A sizzling spy adventure. Has the author led a few prior lives under a few prior names?

Michael Wright has written a sizzling spy adventure. It is the story of an American intelligence agent who goes free lance to discover the killer and avenge the murder of his boarding school pal and sometime lover. As the agent masters contorted twists and sharp turns in the plot, thrilling fights, and precise professional killings, the author informs the reader of the lifestyle, religion, culture and politics of present day Iran.


The writer claims to be an American expat living in Mexico. Judging by his degree of knowledge, I suspect that he has led a few prior lives under a few prior names. Is he living in Mexico only because of the low cost of living or does he have another story to reveal?


Chaim Rumkowski: The evil of collaboration

The only way to demonstrate the soul of Chaim Rumkowski is through a novel, explains Swedish author Steve Sem-Sandberg. In Emperor of Lies (Farrar, Straus & Giroux) Sem-Sandberg gives a gripping and grim account of the Lodz Ghetto and its boss Chaim Rumkowski.


Months after conquering Poland and parts of the Soviet Union, the Nazis ordered the Jews into ghettos, usually fenced in and sealed, and located in the poorest parts of a city.   The Nazis held the Jews in ghettos until they could be deported to concentration camps and ultimate death.   As native Jews were moved out of the ghettos, their places were filled by Jews evacuated from Germany, Austria and Czechoslovakia.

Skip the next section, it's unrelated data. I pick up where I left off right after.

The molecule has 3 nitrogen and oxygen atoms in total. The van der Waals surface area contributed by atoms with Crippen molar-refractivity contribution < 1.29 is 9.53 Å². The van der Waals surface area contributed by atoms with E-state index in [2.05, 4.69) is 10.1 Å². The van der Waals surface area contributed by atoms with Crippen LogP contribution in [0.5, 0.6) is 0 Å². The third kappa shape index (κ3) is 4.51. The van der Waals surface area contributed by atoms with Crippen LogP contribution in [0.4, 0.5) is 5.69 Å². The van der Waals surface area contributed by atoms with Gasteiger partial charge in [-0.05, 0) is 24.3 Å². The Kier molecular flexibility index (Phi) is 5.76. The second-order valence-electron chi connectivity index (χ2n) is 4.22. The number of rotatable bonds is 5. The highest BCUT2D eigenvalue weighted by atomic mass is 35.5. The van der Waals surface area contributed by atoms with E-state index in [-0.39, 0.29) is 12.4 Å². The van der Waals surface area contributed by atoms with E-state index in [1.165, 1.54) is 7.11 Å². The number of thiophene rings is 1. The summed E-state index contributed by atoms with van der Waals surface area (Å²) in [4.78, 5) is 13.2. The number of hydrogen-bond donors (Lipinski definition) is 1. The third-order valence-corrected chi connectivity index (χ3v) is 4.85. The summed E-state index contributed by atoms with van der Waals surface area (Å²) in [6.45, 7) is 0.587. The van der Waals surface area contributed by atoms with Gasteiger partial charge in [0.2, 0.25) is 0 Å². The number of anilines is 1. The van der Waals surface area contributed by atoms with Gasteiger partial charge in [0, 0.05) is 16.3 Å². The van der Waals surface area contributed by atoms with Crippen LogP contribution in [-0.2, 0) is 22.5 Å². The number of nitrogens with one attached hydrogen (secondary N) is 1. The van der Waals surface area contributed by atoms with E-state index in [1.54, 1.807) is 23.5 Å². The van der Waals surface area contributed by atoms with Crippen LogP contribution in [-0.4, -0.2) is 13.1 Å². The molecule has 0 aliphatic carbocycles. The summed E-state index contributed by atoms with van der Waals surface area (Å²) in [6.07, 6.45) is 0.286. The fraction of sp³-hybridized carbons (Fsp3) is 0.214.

The Nazis appointed a Judenrat (Jewish Council) to oversee the civil administration of the ghetto, taking care of food distribution, public health, housing, social services and policing.   Persons appointed to the Judenrat had little choice but to serve. Even if the members had good intentions, they ended up carrying out Nazi orders.

The Nazis found their ultimate collaborator in Chaim Rumkowski, a businessman and director of the largest orphanage in Lodz.   They appointed him Eldest of the Jews of Lodz.

Rumkowski devised a survival strategy. He turned the Lodz Ghetto into an industrial complex—a city of workers—manufacturing uniforms, military equipment and consumer goods for the Germans. Rumkowski hoped that Lodz would be so productive and so valuable that the Germans would never liquidate the ghetto.

He was wrong. In July and August 1944, the Lodz Ghetto was liquidated. Rumkowski and his family were placed on the last train to Auschwitz, where he died.


Steve Sem-Sandberg

Sem-Sandberg bases his fictional account of the Lodz Ghetto on the daily Chronicle published by the Judenrat, diaries left behind in the Ghetto, memoirs and interviews with survivors. However, one cannot distinguish actual events from incidents made up by the author.

Nevertheless, the character portrayed by Sem-Sandberg is clear, strong and disgusting. Rumkowski was not a politician. He was a stooge of the Germans and dictator over the Jews. He carried out German orders.   He had little bargaining power with the oppressors. He directed the Ghetto administration to prepare lists of Jews for deportation.

Rumkowski was corrupt. Compared to the other Ghetto residents, Rumkowski lived like a king. He had adequate food, clothes and at least two residences. He gave his friends and family jobs in the Ghetto administration. He was a child molester and sexual predator.   He built a cult of personality. His face appeared on postage stamps. Automobiles were banned inside the ghetto. He was driven around in a fancy carriage drawn by a white horse.